How Perfectionism Gets You In Trouble
Perfectionism is sometimes unavoidable in the most well-meaning of us. Not only do you want to produce your best work, you also want to contribute positively to the people around you. Sometimes, however, too much perfectionism turns into the opposite effect. Here are a few ways perfectionism gets you in trouble, and what to do instead:
It’s hard to accept feedback
Worked hard all week, checked and double-checked everything to a tee, yet still get some critical feedback? Yes, it’s frustrating. After all, you were careful and meticulous! Don’t worry. Your hard work is appreciated. Keep in mind, however, that things are always subject to change and critic - whether it’s necessary or not. Denying constructive feedback isn’t helpful. In fact, listening to constructive criticism can broaden your perspective - improving your work that much more. So take feedback with a grain of salt, you may learn something new.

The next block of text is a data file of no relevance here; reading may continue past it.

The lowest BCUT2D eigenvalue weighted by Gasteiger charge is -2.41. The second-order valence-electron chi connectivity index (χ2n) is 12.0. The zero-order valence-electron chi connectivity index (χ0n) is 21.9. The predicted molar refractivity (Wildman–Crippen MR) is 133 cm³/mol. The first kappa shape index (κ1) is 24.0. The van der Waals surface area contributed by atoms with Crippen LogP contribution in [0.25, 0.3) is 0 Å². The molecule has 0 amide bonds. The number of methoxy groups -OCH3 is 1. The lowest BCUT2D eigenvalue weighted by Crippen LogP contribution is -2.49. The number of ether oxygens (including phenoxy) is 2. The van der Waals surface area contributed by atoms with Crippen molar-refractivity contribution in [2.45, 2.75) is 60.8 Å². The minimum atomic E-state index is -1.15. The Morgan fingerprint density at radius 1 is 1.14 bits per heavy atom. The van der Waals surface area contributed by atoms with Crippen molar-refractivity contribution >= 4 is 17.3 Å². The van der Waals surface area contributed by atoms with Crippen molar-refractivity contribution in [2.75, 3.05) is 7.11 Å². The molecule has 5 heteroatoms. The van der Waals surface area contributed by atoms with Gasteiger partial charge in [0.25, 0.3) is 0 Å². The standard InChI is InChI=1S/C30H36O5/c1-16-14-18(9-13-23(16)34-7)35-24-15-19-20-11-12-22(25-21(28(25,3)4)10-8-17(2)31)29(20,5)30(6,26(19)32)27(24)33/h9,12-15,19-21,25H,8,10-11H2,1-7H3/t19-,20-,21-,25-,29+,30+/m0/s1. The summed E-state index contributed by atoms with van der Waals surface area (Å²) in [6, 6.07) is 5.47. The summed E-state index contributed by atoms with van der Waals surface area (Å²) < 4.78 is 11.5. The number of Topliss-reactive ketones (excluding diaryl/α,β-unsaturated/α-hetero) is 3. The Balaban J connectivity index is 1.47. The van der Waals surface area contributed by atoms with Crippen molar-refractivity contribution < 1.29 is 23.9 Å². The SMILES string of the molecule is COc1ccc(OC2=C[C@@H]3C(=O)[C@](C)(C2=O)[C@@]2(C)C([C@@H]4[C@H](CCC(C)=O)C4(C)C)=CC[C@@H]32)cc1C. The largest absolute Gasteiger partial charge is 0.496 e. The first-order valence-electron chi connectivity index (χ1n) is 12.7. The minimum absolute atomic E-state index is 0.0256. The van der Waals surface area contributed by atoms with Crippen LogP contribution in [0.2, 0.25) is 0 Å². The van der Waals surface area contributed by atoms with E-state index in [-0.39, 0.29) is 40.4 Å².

You’re a difficult team player
Now, everyone needs a perfectionistic player on their team. Otherwise, no one would be holding down the fort while everyone else lets their ideas run wild. However, be wary of when your perfectionism starts to alienate you from the rest of the group. Now, if you have an idea or method that you wholeheartedly stand by, make sure you’re able to communicate that clearly, in a way that will include the rest of the team. But also, make sure you open your mind up to others’ ideals as well. Who knows? Maybe a combination of the two will be just the solution you’ve been looking for.
You may seem unbelievable
Now, there is certainly a difference between being proud of yourself, and bragging too much. If you’ve done a job well done, by all means, you deserve to celebrate and be proud. However, if you seem to toot your own horn too much, especially when others deserve recognition, this gets not only frustrating, but unbelievable. Sometimes, people overcompensate for a lack of confidence in their work by overestimating their achievements. If you do so, many will not believe you. Either way, a job well done should never go unnoticed - as long as it was done so genuinely.